The JG is a RIGHT. Something for something. Reciprocity. Trading value for value. Money to ordinary people for work that these ordinary people, not assholeocrats decides needs doing. It can, will and has worked forever. The USA is the world Titan, China is the coming Titan, because they have been the closest to having a JG, to not destroying the source of wealth = labor. Can the JG give the Moon to everyone, immediately, as the BIG, as non-Minskian, 60s “Keynesianism” falsely promises? No. But within limits imposed by the real world, the JG CAN put the decision of how much money each individual can get in that individual’s own hands. The JG is the end of the asshole-ocracy. And the asshole-ocrats (see e.g. Grover Norquist, in another context) damn well know that, damn well would prefer a stupid BIG to a fatal-to-them JG. See Victor Quirk’s work for collected assholisms shat against full employment by the assholocracy. There is nothing they hate and fear more than the lesser people being allowed to provide for themselves instead of occasionally perhaps being granted a drip of BIG charity from them as a momentary respite from the millennia of diarrhea from their assholes of great wealth.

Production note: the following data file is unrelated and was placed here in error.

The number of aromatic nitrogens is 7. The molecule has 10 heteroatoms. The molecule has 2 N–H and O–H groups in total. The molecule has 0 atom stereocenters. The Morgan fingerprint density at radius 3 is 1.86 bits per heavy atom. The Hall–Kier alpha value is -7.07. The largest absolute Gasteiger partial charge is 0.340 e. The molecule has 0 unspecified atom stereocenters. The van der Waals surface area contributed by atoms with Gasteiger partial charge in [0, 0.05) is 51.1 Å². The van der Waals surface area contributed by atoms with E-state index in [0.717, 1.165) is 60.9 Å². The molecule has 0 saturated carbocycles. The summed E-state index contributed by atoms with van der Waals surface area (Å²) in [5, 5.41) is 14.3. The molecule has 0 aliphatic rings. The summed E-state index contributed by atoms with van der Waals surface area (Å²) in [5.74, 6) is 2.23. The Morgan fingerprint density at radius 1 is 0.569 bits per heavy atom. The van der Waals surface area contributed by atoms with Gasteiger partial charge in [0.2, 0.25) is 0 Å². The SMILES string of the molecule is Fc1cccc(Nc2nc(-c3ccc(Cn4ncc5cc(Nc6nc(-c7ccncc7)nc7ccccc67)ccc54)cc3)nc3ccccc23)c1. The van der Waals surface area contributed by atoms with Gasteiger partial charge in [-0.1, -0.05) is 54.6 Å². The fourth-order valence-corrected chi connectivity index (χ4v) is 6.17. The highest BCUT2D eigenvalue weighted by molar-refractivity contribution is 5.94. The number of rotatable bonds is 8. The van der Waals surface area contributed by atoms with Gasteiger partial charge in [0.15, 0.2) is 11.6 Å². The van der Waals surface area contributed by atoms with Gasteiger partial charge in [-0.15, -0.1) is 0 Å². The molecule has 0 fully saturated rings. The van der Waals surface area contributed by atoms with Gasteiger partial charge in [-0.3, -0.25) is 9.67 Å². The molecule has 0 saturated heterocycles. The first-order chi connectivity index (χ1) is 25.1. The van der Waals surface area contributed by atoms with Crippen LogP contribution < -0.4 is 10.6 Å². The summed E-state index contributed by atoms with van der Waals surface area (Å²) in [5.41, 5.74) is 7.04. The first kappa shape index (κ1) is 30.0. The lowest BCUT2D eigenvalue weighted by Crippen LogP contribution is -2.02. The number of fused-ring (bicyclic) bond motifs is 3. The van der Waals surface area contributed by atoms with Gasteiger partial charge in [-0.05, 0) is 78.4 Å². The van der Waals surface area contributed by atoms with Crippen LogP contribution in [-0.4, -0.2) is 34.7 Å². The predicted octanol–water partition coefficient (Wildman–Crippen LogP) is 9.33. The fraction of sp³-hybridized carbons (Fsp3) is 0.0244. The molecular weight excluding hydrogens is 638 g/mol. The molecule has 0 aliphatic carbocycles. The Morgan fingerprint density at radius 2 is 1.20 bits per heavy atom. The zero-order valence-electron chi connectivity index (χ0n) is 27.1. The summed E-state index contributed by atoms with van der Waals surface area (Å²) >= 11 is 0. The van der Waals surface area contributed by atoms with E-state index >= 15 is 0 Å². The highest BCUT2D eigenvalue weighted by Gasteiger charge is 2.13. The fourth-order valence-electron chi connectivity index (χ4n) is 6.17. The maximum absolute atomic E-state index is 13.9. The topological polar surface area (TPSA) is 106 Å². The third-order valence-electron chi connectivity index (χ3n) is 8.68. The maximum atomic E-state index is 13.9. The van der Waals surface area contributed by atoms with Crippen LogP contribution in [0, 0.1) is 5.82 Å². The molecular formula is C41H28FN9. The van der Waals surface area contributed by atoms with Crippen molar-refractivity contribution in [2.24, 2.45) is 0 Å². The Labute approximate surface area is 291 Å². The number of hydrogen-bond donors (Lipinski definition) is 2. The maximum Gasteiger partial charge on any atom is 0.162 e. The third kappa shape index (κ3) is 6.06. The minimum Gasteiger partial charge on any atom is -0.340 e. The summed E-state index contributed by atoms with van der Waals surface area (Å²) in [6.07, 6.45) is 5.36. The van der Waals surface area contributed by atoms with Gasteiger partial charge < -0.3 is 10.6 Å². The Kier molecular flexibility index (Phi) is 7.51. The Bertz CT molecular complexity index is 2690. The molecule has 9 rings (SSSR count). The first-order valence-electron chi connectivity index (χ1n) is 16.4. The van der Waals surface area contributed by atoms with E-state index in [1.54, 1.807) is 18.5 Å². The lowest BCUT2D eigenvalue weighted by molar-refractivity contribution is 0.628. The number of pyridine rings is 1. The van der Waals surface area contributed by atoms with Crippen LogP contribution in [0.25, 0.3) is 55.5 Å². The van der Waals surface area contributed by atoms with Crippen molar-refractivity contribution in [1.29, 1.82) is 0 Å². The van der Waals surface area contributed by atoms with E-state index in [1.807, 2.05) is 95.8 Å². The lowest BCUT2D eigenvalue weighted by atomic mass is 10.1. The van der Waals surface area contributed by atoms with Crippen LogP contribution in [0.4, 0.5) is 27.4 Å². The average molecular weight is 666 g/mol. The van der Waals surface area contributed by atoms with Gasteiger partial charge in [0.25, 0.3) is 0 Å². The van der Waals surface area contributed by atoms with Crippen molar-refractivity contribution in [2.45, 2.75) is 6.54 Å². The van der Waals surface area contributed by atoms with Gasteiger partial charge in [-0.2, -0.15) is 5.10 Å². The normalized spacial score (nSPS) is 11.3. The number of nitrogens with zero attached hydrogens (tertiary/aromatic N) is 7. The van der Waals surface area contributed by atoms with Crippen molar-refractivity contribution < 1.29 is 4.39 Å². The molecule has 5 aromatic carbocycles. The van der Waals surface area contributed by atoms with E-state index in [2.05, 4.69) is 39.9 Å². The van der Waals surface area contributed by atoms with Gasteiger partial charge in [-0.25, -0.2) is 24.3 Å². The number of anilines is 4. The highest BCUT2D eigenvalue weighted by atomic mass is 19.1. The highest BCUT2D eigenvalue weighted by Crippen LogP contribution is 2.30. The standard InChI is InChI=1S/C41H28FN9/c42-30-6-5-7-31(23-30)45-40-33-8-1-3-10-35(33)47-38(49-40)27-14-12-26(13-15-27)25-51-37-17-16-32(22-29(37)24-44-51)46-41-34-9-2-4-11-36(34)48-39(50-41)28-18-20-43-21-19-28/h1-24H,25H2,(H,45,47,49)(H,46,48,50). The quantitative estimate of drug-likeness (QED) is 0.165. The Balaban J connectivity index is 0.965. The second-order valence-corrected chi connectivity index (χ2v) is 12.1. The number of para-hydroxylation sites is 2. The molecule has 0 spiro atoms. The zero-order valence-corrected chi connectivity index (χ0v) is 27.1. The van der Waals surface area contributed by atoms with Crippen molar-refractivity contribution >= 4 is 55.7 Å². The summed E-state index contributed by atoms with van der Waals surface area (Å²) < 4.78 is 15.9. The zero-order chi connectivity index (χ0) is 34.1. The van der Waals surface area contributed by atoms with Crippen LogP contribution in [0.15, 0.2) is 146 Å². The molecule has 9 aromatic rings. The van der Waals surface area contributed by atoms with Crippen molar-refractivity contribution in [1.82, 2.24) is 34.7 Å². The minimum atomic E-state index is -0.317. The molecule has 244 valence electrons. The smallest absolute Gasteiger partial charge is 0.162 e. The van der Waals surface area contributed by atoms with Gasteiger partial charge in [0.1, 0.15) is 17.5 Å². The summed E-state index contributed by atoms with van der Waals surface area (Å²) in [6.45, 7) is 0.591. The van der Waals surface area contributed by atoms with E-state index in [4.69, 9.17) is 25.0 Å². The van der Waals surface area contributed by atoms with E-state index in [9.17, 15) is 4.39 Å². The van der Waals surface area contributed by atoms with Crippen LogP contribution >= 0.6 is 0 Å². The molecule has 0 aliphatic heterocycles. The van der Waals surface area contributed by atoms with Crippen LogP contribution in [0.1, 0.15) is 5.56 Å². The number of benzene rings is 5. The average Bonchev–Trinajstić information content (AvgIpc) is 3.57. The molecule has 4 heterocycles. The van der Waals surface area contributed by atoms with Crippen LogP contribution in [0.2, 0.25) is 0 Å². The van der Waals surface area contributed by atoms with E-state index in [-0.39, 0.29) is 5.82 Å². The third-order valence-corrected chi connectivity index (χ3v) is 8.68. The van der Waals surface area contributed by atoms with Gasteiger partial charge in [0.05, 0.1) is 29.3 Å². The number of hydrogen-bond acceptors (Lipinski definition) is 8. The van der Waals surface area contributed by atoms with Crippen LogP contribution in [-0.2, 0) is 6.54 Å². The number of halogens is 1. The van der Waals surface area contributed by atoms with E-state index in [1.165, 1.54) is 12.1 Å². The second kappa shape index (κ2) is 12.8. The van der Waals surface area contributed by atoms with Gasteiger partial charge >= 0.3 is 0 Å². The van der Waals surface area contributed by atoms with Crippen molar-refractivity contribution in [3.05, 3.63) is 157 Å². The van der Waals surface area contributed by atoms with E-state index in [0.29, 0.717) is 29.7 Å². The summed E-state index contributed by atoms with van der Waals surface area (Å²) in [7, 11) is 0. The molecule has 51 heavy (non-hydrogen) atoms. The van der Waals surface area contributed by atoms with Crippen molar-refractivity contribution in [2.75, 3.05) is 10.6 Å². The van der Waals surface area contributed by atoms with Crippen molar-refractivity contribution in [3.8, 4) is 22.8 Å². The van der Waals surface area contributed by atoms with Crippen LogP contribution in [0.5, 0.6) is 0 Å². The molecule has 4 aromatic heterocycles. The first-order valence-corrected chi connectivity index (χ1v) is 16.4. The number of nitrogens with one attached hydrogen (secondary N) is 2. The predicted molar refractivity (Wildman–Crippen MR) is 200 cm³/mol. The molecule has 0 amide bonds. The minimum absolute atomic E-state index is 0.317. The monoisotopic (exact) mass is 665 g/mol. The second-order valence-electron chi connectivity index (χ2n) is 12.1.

5. F. Beard


            Let’s forget a BIG then and instead:

            1) Reform the money system to eliminate all explicit and implicit privileges for the banks. Those have been used to dispossess the population and drive it into debt.
            2) Distribute new fiat equally to the population at least until all deposits are 100% backed by reserves.
            3) Equally distribute the common stock of all large corporations since these were likely built with stolen purchasing power.
            4) Return farm lands to their original owners ala Leviticus 25. Create a new Homestead Act.

            There. Now the population can live dignified lives as affluent land owners.


      2. hunkerdown

        Bloggers and commenters at NC have debunked the false conflation of sovereign debt and non-sovereign debt so many times and so frequently that it’s hard to presume you are posting this with good intentions.

        Read. Learn. Then speak. With all due respect, if Bucky Fuller, a prolific inventor and pragmatic futurist, says that only 1% of humanity actually *needs* to perform directed labor, I’m inclined to believe his judgment over the judgment of a random commenter who apparently projects their own indolence-vs-privation struggle onto everyone else.

      3. washunate

        I agree that the risk is that something like that is simply used to eliminate other programs, and then after that’s accomplished, it’s simply wound down over time through inflation.